November 28, 2014

Using CHAR keys for joins, how much is the overhead ?

I prefer to use Integers for joins whenever possible and today I worked with client which used character keys, in my opinion without a big need. I told them this is suboptimal but was challenged with rightful question about the difference. I did not know so I decided to benchmark. The results below are for […]

Sphinx Developer joins our team

We’re happy to announce Andrew Aksyonoff, developer of popular OpenSource full text search software Sphinx joins our team. Andrew will now have more time to dedicate to Sphinx development so cool new features will come sooner. Having Andrew on board we’ll be able to solve all kinds of problems related to full text search, tagging […]

INSERT INTO … SELECT Performance with Innodb tables.

Everyone using Innodb tables probably got use to the fact Innodb tables perform non locking reads, meaning unless you use some modifiers such as LOCK IN SHARE MODE or FOR UPDATE, SELECT statements will not lock any rows while running. This is generally correct, however there a notable exception – INSERT INTO table1 SELECT * […]

Join performance of MyISAM and Innodb

We had discussion today which involved benchmarks of Join speed for MyISAM and Innodb storage engines for CPU bound workload, this is when data size is small enough to fit in memory and so buffer pool. I tested very simple table, having with about 20.000 rows in it on 32bit Linux. The columns “id” “i” […]

Q&A: Even More Deadly Mistakes of MySQL Development

On Wednesday I gave a presentation on “How to Avoid Even More Common (but Deadly) MySQL Development Mistakes” for Percona MySQL Webinars.  If you missed it, you can still register to view the recording and my slides. Thanks to everyone who attended, and especially to folks who asked the great questions.  I answered as many as we had […]

Designing one to many relations – MongoDB vs MySQL

We already discussed one to one relations in MongoDB, and the main conclusion was that you should design your collections according to the most frequent access pattern. With one to many relations, this is still valid, but other factors may come into play. Let’s look at a simple problem: we are a shop and we […]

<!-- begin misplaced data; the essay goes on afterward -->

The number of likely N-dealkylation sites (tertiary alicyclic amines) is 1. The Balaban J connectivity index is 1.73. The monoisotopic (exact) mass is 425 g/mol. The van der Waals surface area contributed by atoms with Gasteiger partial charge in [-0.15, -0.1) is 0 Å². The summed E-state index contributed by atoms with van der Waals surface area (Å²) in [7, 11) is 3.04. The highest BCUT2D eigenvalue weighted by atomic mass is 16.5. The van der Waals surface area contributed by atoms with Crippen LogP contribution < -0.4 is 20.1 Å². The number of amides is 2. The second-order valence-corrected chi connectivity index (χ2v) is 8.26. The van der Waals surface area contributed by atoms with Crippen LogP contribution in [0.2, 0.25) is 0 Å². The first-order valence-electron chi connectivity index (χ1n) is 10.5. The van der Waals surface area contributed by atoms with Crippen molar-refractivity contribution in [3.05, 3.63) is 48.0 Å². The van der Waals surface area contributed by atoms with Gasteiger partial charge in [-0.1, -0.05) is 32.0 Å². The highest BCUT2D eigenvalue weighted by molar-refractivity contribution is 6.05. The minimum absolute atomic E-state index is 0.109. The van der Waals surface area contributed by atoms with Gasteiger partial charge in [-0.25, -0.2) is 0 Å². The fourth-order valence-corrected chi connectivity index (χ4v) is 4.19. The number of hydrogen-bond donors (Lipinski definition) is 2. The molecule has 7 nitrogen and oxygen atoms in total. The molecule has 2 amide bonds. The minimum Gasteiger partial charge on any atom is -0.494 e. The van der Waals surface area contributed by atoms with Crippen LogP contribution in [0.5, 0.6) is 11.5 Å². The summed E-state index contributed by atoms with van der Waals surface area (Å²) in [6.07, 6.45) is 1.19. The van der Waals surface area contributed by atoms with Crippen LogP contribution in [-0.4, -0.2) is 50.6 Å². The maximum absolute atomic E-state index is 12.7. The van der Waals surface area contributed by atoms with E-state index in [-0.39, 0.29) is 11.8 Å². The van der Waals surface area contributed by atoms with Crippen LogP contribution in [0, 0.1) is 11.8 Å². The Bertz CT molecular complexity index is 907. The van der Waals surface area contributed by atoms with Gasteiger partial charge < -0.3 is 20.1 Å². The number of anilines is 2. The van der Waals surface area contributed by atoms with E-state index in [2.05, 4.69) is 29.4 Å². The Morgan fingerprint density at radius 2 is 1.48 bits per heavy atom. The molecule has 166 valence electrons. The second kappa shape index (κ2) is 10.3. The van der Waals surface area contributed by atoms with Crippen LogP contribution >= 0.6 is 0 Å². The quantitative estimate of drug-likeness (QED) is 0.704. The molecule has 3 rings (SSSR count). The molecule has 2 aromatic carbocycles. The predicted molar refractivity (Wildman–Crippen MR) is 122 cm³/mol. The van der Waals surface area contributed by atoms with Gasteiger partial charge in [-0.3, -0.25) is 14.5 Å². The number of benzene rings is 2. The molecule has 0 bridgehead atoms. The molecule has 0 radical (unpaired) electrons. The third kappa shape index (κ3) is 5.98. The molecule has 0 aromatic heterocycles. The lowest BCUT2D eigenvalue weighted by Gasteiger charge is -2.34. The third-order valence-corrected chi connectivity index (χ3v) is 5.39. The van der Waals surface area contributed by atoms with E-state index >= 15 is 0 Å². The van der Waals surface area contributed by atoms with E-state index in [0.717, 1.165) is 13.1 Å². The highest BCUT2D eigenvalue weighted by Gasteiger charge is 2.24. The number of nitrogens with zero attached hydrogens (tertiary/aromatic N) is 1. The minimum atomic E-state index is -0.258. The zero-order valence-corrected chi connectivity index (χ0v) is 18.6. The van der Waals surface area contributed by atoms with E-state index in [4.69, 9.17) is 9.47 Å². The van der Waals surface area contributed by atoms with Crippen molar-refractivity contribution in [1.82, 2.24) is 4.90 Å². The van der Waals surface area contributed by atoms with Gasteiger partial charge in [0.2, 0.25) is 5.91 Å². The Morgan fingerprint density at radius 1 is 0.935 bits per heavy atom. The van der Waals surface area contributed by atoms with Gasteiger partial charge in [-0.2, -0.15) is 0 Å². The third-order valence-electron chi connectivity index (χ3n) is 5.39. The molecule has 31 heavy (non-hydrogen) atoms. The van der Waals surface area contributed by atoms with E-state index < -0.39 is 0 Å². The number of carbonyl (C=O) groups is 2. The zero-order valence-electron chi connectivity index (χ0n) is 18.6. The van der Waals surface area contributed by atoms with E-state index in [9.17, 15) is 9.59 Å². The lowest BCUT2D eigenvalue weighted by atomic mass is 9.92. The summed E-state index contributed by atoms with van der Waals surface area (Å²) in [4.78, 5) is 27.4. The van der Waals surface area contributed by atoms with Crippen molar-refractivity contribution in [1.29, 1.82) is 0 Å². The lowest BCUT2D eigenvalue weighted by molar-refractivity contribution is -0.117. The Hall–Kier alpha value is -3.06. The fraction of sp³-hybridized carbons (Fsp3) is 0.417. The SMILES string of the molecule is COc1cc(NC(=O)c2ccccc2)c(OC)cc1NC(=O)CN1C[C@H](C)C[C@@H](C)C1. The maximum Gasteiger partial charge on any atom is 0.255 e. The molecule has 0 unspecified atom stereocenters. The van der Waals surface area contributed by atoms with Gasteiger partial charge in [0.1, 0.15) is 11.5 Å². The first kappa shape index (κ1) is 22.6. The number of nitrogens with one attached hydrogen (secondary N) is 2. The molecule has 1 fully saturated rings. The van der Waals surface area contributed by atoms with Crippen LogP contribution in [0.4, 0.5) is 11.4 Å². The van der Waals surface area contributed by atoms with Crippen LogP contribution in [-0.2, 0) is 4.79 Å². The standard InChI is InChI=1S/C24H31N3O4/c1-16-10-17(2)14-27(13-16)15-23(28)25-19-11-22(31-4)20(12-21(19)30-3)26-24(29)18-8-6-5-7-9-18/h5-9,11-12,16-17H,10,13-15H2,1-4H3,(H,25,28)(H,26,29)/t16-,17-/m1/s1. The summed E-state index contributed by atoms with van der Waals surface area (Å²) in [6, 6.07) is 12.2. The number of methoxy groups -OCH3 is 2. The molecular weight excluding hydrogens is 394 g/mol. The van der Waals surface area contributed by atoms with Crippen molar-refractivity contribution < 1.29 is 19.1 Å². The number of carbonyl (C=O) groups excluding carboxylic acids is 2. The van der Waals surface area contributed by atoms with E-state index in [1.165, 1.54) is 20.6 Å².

Oracle Speakers at Percona Live London 2013

I’m pleased to announce that speakers from Oracle will join the lineup at the Percona Live London 2013 MySQL conference which is November 11 & 12. Percona Live London 2013 features 4 keynotes, 30 breakout sessions, and 7 tutorials by leading MySQL users and technology providers. The full conference schedule is now on the Percona […]

Schema Design in MongoDB vs Schema Design in MySQL

For people used to relational databases and doing MySQL database design, using NoSQL solutions such as MongoDB brings interesting challenges. One of them is schema design: while in the relational world, normalization is a good way to start, how should we design our collections when creating a new MongoDB application? Let’s see with a simple […]

What kind of queries are bad for MySQL?

In writing a recommendation for our Web development team on how to use MySQL, I came up with the following list, which I want to share: What kind of queries are bad for MySQL? Any query is bad. Send a query only if you must. (Hint: use caching like memcache or redis) Queries that examine […]

MySQL Query Patterns, Optimized – Webinar questions followup

On Friday I gave a presentation on “MySQL Query Patterns, Optimized” for Percona MySQL Webinars.  If you missed it, you can still register to view the recording and my slides. Thanks to everyone who attended, and especially to folks who asked the great questions.  I answered as many as we had time for  during the session, but here […]